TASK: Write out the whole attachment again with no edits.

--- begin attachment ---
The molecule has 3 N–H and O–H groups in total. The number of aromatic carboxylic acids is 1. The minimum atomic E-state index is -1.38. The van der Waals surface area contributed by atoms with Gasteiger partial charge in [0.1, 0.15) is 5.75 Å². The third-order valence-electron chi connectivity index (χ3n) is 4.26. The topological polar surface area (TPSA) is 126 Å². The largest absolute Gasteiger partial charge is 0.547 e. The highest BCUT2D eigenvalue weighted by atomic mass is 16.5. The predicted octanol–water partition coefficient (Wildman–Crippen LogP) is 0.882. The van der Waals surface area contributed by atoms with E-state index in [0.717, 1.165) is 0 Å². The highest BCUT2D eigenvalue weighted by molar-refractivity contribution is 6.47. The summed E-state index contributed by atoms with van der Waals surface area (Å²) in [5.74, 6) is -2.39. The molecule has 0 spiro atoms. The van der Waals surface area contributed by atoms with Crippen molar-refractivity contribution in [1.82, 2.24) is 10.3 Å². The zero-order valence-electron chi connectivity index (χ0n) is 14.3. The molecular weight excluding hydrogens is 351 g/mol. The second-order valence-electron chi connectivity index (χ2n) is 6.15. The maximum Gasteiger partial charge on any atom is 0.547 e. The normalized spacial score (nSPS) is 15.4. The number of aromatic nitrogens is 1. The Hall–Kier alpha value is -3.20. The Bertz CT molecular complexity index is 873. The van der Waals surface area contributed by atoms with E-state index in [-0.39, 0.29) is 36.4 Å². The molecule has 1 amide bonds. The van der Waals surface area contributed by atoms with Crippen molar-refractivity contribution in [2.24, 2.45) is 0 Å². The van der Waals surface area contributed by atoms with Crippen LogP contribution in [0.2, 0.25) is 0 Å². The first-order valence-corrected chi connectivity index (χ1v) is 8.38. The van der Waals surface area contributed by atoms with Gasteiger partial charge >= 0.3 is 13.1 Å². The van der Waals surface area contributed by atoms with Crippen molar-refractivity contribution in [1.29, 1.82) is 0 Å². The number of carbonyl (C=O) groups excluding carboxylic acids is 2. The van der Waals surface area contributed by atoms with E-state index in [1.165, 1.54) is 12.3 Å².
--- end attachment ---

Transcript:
The molecule has 3 N–H and O–H groups in total. The number of aromatic carboxylic acids is 1. The minimum atomic E-state index is -1.38. The van der Waals surface area contributed by atoms with Gasteiger partial charge in [0.1, 0.15) is 5.75 Å². The third-order valence-electron chi connectivity index (χ3n) is 4.26. The topological polar surface area (TPSA) is 126 Å². The largest absolute Gasteiger partial charge is 0.547 e. The highest BCUT2D eigenvalue weighted by atomic mass is 16.5. The predicted octanol–water partition coefficient (Wildman–Crippen LogP) is 0.882. The van der Waals surface area contributed by atoms with E-state index in [0.717, 1.165) is 0 Å². The highest BCUT2D eigenvalue weighted by molar-refractivity contribution is 6.47. The summed E-state index contributed by atoms with van der Waals surface area (Å²) in [5.74, 6) is -2.39. The molecule has 0 spiro atoms. The van der Waals surface area contributed by atoms with Crippen molar-refractivity contribution in [1.82, 2.24) is 10.3 Å². The zero-order valence-electron chi connectivity index (χ0n) is 14.3. The molecular weight excluding hydrogens is 351 g/mol. The second-order valence-electron chi connectivity index (χ2n) is 6.15. The maximum Gasteiger partial charge on any atom is 0.547 e. The normalized spacial score (nSPS) is 15.4. The number of aromatic nitrogens is 1. The Hall–Kier alpha value is -3.20. The Bertz CT molecular complexity index is 873. The van der Waals surface area contributed by atoms with E-state index in [-0.39, 0.29) is 36.4 Å². The molecule has 1 amide bonds. The van der Waals surface area contributed by atoms with Crippen molar-refractivity contribution in [2.24, 2.45) is 0 Å². The van der Waals surface area contributed by atoms with Crippen LogP contribution in [0.2, 0.25) is 0 Å². The first-order valence-corrected chi connectivity index (χ1v) is 8.38. The van der Waals surface area contributed by atoms with Gasteiger partial charge >= 0.3 is 13.1 Å². The van der Waals surface area contributed by atoms with Crippen molar-refractivity contribution in [1.29, 1.82) is 0 Å². The number of carbonyl (C=O) groups excluding carboxylic acids is 2. The van der Waals surface area contributed by atoms with E-state index in [1.165, 1.54) is 12.3 Å².